Gunpowder refers to the way the tea is rolled . . .
The server at my favorite coffee shop is rude. Rude to her co-workers, rude to her customers. For example,
CUSTOMER A: Is this decaf?
SERVER: YOU DIDN’T ASK FOR DECAF.
CUSTOMER A: I think I did. I need it to be decaf.
SERVER: WELL YOU DIDN”T ASK FOR DECAF.
CUSTOMER B: The internet isn’t working.
SERVER: It’s because you have a MAC.
CUSTOMER B: It’s working for other people with MACs.
SERVER: It only has problems with MACs.
CUSTOMER B: Well, you can change the network settings to keep that from happening.
SERVER: Well, I don’t know a lot about computers.
CUSTOMER B: It’s really easy, all you do is —
SERVER: I opened a coffee shop, not a computer store.
However, I love the coffee shop and keep coming back. The coffee really isn’t that spectacular, but the music selection is amazing, the atmosphere is great for really thinking and working hard, and my wonderful friend “C.A.” meets me there to chat/study at least twice a week. I like to watch the server work with customers, and I love how everyone deals with her rudeness instead of complaining, talking back, or changing their coffee-location of choice. She never says “thanks for coming,” or “we appreciate your business,” or “have a nice day.” But the business must be doing well, because the shop is always full and people keep coming back.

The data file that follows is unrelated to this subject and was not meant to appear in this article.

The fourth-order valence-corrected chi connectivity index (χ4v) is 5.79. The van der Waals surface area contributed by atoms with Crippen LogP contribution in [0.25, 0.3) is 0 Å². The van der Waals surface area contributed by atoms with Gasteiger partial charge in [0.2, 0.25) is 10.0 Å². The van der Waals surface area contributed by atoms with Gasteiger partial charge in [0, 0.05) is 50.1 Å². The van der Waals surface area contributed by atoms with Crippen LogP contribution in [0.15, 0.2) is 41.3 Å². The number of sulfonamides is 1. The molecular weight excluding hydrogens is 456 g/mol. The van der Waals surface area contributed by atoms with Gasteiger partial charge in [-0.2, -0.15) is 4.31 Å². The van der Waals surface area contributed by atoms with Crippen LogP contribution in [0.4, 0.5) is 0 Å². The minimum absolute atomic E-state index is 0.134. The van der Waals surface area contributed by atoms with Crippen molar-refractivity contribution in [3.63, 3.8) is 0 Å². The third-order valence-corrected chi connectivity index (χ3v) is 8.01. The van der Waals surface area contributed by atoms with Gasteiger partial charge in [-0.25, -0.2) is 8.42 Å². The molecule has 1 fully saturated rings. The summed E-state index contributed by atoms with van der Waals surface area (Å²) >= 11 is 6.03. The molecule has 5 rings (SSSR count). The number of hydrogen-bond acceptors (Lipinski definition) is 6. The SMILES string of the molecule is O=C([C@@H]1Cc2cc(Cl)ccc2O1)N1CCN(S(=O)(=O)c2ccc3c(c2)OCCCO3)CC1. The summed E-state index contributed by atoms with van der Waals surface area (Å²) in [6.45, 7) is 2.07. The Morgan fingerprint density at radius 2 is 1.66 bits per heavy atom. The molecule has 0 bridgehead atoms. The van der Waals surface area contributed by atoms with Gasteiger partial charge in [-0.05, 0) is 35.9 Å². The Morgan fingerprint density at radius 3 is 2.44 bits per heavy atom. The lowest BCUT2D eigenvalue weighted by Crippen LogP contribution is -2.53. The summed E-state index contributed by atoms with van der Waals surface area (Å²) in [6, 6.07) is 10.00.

If I were back in Tennessee, however, things would go a little differently. I often like to imagine my mother in these situations, because she doesn’t take crap from anybody. And she is MEGA SOUTHERN, which makes her assertiveness charming, just like mine.